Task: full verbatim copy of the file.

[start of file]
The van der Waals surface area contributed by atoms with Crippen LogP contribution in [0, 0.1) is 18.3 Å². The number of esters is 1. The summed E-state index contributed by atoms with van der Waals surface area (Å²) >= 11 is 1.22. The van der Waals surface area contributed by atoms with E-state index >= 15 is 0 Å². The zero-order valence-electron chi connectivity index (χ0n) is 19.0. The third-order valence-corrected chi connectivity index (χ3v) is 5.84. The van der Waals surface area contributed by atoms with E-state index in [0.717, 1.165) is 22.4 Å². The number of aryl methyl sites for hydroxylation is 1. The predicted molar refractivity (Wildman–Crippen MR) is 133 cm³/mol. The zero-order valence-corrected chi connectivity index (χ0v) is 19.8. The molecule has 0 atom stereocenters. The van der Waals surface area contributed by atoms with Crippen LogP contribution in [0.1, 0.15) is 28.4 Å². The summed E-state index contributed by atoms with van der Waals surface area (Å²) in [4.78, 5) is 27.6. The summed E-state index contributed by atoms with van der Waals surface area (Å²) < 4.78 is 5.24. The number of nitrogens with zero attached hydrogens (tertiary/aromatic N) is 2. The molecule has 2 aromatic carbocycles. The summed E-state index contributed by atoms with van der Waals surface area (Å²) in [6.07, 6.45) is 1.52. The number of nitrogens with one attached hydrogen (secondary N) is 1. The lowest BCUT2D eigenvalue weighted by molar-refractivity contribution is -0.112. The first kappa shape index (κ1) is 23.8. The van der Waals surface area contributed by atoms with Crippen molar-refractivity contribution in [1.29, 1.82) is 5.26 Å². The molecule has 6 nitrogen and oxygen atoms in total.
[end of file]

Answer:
The van der Waals surface area contributed by atoms with Crippen LogP contribution in [0, 0.1) is 18.3 Å². The number of esters is 1. The summed E-state index contributed by atoms with van der Waals surface area (Å²) >= 11 is 1.22. The van der Waals surface area contributed by atoms with E-state index >= 15 is 0 Å². The zero-order valence-electron chi connectivity index (χ0n) is 19.0. The third-order valence-corrected chi connectivity index (χ3v) is 5.84. The van der Waals surface area contributed by atoms with E-state index in [0.717, 1.165) is 22.4 Å². The number of aryl methyl sites for hydroxylation is 1. The predicted molar refractivity (Wildman–Crippen MR) is 133 cm³/mol. The zero-order valence-corrected chi connectivity index (χ0v) is 19.8. The molecule has 0 atom stereocenters. The van der Waals surface area contributed by atoms with Crippen LogP contribution in [0.1, 0.15) is 28.4 Å². The summed E-state index contributed by atoms with van der Waals surface area (Å²) in [4.78, 5) is 27.6. The summed E-state index contributed by atoms with van der Waals surface area (Å²) < 4.78 is 5.24. The number of nitrogens with zero attached hydrogens (tertiary/aromatic N) is 2. The molecule has 2 aromatic carbocycles. The summed E-state index contributed by atoms with van der Waals surface area (Å²) in [6.07, 6.45) is 1.52. The number of nitrogens with one attached hydrogen (secondary N) is 1. The lowest BCUT2D eigenvalue weighted by molar-refractivity contribution is -0.112. The first kappa shape index (κ1) is 23.8. The van der Waals surface area contributed by atoms with Crippen molar-refractivity contribution in [1.29, 1.82) is 5.26 Å². The molecule has 6 nitrogen and oxygen atoms in total.